section 83.22(2)

INTRODUCTION AND BRIEF DESCRIPTION

This section states that an offense can be committed under subsection (1) of 83.22 of the Criminal Code of Canada irrespective of whether the terrorist activity is actually carried out, if the accused instructs anyone to carry out the terrorist activity.

SECTION WORDING

83.22 (2) An offence may be committed under subsection (1) whether or not (a) the terrorist activity is actually carried out; (b) the accused instructs a particular person to carry out the terrorist activity; (c) the accused knows the identity of the person whom the accused instructs to carry out the terrorist activity; or (d) the person whom the accused instructs to carry out the terrorist activity knows that it is a terrorist activity. 2001, c. 41, s. 4.

EXPLANATION

Section 83.22(2) of the Criminal Code of Canada is a crucial provision in the overall scheme of counter-terrorism laws in the country. The provision is aimed at criminalizing attempts or conspiracies to commit a terrorist offence, regardless of whether the offence actually takes place or not. In other words, the section extends the reach of the law to cover not only completed terrorist acts but also any steps taken towards committing such acts. Importantly, the provision does not require that the accused person actually instructs a person to carry out the terrorist activity. It is enough that the accused person takes any step towards facilitating or promoting the act, such as providing support or resources to a person who is planning to commit a terrorist offence. Additionally, the provision also applies where the accused has knowledge of the terrorist activity or where the person who is instructed to carry out the activity is aware that the act is a terrorist offence. The scope of the provision is wide, but the intention behind it is clear: to prevent and disrupt terrorist activities before they can occur. By criminalizing attempts and conspiracies, the law sends a strong message to would-be terrorists and their enablers that their actions will not be tolerated, and that the state will take all necessary measures to protect its citizens from the grave threats posed by terrorism. Overall, section 83.22(2) is a key tool in the fight against terrorism in Canada. It complements other criminal provisions and national security measures by providing law enforcement agencies with a flexible and powerful means of disrupting terrorist plots and preventing harm to Canadians.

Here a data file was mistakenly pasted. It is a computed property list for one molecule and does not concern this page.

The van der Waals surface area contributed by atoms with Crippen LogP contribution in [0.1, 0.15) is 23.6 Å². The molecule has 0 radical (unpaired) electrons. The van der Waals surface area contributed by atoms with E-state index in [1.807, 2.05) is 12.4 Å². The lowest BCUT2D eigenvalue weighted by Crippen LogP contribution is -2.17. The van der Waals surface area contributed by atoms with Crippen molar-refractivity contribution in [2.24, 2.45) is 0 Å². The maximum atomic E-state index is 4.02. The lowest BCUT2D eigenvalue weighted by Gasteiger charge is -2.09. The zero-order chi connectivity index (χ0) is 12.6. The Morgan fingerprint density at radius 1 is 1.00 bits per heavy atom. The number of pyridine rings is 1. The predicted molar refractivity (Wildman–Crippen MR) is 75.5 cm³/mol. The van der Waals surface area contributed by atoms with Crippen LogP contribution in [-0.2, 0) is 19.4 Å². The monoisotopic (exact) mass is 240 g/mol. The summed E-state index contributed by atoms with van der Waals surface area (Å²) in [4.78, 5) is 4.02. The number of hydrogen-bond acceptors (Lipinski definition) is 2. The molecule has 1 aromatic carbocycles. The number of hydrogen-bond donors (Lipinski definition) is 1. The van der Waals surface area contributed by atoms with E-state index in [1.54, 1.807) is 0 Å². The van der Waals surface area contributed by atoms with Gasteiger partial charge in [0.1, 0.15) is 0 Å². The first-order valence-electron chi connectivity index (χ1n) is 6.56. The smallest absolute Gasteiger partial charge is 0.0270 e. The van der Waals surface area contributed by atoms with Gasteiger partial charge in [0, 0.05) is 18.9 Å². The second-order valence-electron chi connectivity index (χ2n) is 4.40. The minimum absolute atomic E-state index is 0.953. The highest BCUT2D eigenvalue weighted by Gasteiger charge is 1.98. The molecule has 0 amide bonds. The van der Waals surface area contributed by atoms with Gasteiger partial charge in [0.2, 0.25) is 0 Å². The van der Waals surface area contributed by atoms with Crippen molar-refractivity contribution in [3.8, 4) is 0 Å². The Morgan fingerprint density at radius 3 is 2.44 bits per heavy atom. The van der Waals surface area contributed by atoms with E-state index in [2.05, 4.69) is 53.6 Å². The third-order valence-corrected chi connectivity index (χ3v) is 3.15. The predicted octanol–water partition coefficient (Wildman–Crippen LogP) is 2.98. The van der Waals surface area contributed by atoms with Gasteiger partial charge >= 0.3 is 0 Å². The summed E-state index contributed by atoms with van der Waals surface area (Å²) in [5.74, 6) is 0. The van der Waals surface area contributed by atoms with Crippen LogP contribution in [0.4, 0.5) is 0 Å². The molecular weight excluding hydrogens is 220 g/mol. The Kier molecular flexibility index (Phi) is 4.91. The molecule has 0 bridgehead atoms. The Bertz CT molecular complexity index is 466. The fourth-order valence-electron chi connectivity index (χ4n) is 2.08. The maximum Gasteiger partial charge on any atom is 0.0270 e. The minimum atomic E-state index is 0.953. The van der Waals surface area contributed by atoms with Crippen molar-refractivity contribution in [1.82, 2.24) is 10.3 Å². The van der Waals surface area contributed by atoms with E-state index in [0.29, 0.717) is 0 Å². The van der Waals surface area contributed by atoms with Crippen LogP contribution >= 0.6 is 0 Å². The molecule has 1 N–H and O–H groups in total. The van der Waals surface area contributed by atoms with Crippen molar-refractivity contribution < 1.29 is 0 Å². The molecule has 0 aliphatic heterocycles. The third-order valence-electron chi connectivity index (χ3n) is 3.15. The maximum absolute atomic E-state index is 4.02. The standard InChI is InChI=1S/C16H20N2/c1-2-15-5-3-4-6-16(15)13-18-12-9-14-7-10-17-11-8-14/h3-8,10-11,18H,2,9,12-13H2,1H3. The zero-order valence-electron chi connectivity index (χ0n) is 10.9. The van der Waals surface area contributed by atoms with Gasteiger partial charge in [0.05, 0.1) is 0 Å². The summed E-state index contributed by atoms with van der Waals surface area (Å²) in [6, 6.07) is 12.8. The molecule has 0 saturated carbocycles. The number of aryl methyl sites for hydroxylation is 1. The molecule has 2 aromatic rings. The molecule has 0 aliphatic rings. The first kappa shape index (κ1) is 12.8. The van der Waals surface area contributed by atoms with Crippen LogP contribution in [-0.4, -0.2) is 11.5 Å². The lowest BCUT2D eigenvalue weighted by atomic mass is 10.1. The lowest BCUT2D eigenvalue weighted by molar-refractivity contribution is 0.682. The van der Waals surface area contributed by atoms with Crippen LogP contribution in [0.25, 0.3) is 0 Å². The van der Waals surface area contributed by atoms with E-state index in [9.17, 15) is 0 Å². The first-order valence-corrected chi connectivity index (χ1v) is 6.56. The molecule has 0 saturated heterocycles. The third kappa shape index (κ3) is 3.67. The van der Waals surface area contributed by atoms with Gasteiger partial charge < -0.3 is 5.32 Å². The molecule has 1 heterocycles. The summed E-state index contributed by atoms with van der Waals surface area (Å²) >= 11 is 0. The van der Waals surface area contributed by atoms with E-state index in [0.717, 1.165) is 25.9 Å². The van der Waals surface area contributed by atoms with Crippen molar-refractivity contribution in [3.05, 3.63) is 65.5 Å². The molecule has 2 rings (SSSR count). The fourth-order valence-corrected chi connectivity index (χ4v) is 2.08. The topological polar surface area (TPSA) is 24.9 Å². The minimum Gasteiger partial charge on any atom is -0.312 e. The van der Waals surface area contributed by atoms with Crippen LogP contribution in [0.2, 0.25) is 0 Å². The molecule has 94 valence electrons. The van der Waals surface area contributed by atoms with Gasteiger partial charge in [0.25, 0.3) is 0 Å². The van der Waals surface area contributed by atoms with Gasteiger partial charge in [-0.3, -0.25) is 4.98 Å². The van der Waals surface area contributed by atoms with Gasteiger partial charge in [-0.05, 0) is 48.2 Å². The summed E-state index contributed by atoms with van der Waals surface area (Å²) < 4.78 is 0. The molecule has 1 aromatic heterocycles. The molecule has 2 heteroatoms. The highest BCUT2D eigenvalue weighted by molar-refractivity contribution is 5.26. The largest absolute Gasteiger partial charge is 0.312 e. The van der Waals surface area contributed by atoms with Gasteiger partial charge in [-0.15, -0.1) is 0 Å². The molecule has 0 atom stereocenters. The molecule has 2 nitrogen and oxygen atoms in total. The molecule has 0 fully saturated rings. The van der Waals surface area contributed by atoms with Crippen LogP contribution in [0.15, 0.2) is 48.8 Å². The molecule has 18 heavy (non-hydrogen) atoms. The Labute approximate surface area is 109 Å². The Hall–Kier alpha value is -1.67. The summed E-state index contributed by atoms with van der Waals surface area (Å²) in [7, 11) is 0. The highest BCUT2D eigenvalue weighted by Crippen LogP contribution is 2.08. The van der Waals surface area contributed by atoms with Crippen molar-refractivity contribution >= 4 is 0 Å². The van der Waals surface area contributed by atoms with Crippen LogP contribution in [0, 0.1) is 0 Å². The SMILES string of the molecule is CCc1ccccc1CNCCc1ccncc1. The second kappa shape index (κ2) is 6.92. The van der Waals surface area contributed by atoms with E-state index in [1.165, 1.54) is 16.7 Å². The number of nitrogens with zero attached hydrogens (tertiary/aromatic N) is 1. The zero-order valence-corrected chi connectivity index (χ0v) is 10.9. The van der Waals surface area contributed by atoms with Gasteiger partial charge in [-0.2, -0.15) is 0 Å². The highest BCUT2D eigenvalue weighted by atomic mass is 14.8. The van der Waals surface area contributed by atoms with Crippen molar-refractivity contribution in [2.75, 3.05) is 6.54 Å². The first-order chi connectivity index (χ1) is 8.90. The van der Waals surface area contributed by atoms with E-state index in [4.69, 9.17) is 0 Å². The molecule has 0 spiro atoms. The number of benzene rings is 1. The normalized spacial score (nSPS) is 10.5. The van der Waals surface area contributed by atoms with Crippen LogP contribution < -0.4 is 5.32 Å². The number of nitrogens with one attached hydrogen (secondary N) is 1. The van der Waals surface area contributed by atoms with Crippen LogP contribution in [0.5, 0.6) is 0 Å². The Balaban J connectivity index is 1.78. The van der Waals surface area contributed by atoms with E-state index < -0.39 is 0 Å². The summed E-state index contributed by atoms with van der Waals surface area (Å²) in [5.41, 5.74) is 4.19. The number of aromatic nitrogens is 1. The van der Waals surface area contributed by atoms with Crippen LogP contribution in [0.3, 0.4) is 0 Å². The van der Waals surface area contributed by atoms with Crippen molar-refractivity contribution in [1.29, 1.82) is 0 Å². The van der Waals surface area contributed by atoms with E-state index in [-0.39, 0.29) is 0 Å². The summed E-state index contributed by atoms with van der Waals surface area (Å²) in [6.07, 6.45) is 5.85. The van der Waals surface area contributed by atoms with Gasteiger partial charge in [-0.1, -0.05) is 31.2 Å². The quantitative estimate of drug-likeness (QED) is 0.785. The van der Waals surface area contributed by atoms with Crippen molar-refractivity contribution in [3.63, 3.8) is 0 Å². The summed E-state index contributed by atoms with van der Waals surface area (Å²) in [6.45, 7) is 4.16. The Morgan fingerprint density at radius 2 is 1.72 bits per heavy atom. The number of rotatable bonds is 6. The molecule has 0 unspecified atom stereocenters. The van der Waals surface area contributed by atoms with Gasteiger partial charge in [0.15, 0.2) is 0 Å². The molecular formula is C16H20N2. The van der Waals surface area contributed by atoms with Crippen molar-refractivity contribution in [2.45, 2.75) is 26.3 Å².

COMMENTARY

Section 83.22(2) of the Criminal Code of Canada provides that an offence may be committed under subsection (1) whether or not terrorist activity is actually carried out, the accused instructs a particular person to carry out the terrorist activity, the accused knows the identity of the person whom the accused instructs to carry out the terrorist activity, or the person whom the accused instructs to carry out the terrorist activity knows that it is a terrorist activity. This section of the Criminal Code is significant in the fight against terrorism as it expands the criminal liability of acts associated with terrorism, irrespective of whether the terrorist activity is actually carried out. This is a crucial provision as it ensures that law enforcement agencies can take proactive measures to prevent terrorist activities and hold individuals accountable for conspiring to commit terrorist acts. One of the main strengths of this provision is that it provides law enforcement agencies with the power to investigate and arrest individuals who plan to carry out terrorist activities. This is important because it helps to prevent terrorism before it occurs, which is much more effective and efficient than responding to a terrorist attack. It also allows law enforcement agencies to identify and dismantle terrorist networks, disrupt their operations and prevent future attacks. Another strength of this provision is that it enables law enforcement officials to prosecute those who provide material support or resources to terrorists. This includes those who provide financial support, training, expertise, equipment, weapons, or other resources that may facilitate terrorist activities. This provision is essential in holding accountable those who contribute to terrorist activities, and it also sends a strong message to those who are willing to support terrorism that they will face consequences for their actions. Furthermore, this provision makes it clear that persons who instruct others to commit terrorist activity can be held liable for their actions even if they do not carry out the terrorist act themselves. This is important because it ensures that individuals who plan, direct, or coordinate terrorist activities are held accountable for their actions and cannot simply evade prosecution by delegating responsibilities to others. Overall, Section 83.22(2) of the Criminal Code of Canada is a critical provision that expands the liability for terrorism-related offences. By enabling proactive measures to prevent terrorism, prosecuting those who provide material support to terrorists, and holding accountable those who plan, direct or coordinate terrorist activities, this provision enhances Canada's ability to combat terrorism. It sends a strong message to terrorists and their supporters that their actions will not be tolerated and that they will be held accountable for their crimes. Ultimately, this provision helps to protect Canadians and ensure that Canada remains a safe and secure country.